Metropolis conference: Immigration and diversity. Crossroads of culture, engine of economic development

The 12th annual Metropolis conference will be held March 18-20, 2010 in Montreal. The theme this year is Immigration and Diversity: Crossroads of Culture, Engine of Economic Development. is pleased to see so many workshops and roundtables addressing issues related to newcomer families and young children, including:

Transnational Families: Where race, culture and adoption intersect, by Susan Crawford, lead for the Halton Multicultural Council project “Transracial Parenting Initiative”. From the abstract: “This workshop presents research on transracial and transnational families created through adoption across Canada. Presentations examine cultural enrichment through adoption, gaps in delivering pre- and post-adoption services and the needsof transracial familites; and adult adoptees’ complex experiences and understandings of ethno-racial identity”.

Conflict and Violence in Immigrant Families, by Madine VanderPlaat, St. Mary’s University. From the abstract: “This workshop will examine issues related to gender, conflict and violence within immigrant families. Participants will discuss the factors that contribute to stressors as well as the challenges and opportunities for culturally competent social responses”.

Health and Access to it for Migrants after Birth, by Anita Gagnon, Denise Bradshaw, Marlo Turner-Ritchie. From the abstract: “Tri-city (Vancouver, Toronto, and Montreal) data on the health and service needs of refugee, asylum-seeking, non-refugee immigrant and Canadian-born women and their infants during pregnancy, at birth and during the first four months after birth will be presented in conjunction with potential policy responses to these date”.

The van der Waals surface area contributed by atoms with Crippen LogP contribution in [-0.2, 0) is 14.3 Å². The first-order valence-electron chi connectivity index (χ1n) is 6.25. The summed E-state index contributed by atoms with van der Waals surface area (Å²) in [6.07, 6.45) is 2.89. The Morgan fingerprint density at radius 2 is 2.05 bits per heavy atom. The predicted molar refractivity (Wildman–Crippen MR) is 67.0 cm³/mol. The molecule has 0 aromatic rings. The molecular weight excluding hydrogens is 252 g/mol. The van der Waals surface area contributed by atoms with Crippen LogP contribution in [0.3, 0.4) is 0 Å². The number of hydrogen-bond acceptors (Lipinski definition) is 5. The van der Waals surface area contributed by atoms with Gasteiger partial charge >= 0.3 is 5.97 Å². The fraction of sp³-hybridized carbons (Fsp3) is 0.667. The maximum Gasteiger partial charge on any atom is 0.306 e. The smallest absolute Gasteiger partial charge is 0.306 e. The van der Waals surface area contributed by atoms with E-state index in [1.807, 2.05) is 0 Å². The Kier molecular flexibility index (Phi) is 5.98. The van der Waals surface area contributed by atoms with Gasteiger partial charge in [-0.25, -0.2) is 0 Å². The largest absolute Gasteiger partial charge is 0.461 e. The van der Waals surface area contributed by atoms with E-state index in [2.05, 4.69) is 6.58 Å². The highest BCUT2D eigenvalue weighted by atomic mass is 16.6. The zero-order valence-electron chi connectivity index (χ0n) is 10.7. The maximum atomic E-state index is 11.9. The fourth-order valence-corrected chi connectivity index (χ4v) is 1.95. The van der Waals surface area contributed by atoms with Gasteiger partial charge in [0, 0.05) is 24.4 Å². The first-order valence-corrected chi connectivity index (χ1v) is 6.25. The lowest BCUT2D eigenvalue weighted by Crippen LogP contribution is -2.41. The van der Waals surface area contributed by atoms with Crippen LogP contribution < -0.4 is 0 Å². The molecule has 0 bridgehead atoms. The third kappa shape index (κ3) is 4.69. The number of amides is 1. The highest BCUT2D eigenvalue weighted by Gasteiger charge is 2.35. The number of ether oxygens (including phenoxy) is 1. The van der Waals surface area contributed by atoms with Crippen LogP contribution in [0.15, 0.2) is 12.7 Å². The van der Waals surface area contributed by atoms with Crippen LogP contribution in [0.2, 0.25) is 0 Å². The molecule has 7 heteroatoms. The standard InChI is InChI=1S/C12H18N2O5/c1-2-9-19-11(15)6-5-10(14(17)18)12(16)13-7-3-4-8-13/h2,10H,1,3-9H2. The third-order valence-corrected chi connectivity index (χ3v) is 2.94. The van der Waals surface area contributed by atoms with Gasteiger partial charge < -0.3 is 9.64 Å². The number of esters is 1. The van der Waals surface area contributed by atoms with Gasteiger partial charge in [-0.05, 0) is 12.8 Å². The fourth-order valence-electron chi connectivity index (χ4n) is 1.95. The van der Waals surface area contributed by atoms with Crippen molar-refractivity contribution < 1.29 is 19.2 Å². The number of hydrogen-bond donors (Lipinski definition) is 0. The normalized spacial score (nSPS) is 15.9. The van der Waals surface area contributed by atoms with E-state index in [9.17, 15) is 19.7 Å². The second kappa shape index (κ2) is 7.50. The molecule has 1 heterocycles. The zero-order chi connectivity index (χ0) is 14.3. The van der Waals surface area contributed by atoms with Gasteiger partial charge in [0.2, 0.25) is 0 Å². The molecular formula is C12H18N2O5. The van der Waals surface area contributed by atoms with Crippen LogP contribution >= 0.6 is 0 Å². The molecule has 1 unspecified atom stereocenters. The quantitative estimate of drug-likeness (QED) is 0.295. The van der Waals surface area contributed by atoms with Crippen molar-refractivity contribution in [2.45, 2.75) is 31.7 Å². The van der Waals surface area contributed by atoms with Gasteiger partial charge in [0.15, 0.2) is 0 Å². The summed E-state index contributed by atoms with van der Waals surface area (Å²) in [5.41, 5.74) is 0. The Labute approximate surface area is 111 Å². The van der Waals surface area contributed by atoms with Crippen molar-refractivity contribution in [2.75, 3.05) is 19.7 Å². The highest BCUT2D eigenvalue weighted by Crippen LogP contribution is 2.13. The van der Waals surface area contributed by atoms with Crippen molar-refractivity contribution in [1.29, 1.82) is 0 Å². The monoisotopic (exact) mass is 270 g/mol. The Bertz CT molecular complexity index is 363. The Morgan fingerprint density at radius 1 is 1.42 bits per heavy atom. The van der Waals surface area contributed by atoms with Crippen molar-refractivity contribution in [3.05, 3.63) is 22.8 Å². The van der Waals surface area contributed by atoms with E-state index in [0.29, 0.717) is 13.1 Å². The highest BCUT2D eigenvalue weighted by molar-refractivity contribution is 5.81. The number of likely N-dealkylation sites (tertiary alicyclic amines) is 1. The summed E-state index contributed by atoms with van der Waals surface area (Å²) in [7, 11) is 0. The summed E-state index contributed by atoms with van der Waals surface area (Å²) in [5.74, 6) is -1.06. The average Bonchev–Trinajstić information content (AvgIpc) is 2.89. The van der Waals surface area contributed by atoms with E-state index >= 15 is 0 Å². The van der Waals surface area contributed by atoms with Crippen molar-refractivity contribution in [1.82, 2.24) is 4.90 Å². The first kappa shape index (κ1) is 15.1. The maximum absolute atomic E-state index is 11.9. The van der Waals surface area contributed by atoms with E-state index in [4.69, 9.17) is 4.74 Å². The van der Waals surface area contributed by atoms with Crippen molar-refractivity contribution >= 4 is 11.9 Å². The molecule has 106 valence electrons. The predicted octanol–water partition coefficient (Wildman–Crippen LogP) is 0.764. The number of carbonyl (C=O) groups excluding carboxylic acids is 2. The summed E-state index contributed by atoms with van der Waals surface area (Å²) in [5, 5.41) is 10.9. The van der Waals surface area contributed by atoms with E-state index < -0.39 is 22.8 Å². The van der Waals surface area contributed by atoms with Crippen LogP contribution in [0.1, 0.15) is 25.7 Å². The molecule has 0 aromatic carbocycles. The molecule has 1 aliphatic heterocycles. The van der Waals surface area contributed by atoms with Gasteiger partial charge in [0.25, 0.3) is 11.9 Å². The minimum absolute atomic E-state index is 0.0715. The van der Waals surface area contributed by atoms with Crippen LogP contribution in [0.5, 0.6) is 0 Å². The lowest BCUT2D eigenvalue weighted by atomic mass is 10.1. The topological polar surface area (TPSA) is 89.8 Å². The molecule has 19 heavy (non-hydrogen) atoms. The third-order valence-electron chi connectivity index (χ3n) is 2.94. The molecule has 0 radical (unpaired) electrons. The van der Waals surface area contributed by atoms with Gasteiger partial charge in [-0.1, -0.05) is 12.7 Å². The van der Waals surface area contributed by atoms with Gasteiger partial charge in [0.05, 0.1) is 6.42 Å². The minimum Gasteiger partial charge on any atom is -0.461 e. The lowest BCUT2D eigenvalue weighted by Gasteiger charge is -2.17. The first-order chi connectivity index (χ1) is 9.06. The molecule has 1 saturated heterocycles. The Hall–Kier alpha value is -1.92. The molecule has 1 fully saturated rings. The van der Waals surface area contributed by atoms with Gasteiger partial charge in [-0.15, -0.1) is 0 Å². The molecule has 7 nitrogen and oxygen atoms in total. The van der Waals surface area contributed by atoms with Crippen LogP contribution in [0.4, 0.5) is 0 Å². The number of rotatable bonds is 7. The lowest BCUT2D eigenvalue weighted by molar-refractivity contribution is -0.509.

School, Community and Collaborative Practice: Fostering the Integration of Immigrant and Refguee Youth in the Canadian School Context, by Sophie Yohani, N. Ernest Khalema. From the abstract: “Creating welcoming communities in educational settings is vital for newcomer students who may have a history that hinders adaptation. This workshop brings together academic researchers, non-profit practitioners, a government program officer, and a graduate student who share expertise in community-based collaborative practice to address the adaptation of refugee and immigrant students in the Canadian school context”.

Taking Care into Consideration: Local and Transnational Implications for Families, Children and Youth, by Alexandra Dobrowolsky and Evangelia Tastsoglou. From the abstract: “Familial networks, local and transnational, are critical to immigrants’ decision-making processes. The accommodation of care concerns (care of children, elderly parents, etc). also becomes a key consideration for migrants, especially for women. This workshop explores the repercussions of familial networks, and the complex negotiation of care concerns vis-a-vis attraction and retention”.

For more details on the above, see the conference program page.

Call for papers: Caribbean mothering

From the Association for Research on Mothering (ARM) a call for papers on Caribbean mothering to be published Fall, 2012. From the call: “This anthology will examine the diverse and complex experiences of motherhood and mothering from a broad, interdisciplinary perspective. We welcome submissions that explore the major cultural, political, historical, and economic factors such as migration and transnationalism that influence the lives of Caribbean mothers. Further, we encourage writings that represent the relationships between Caribbean mothers and their children”.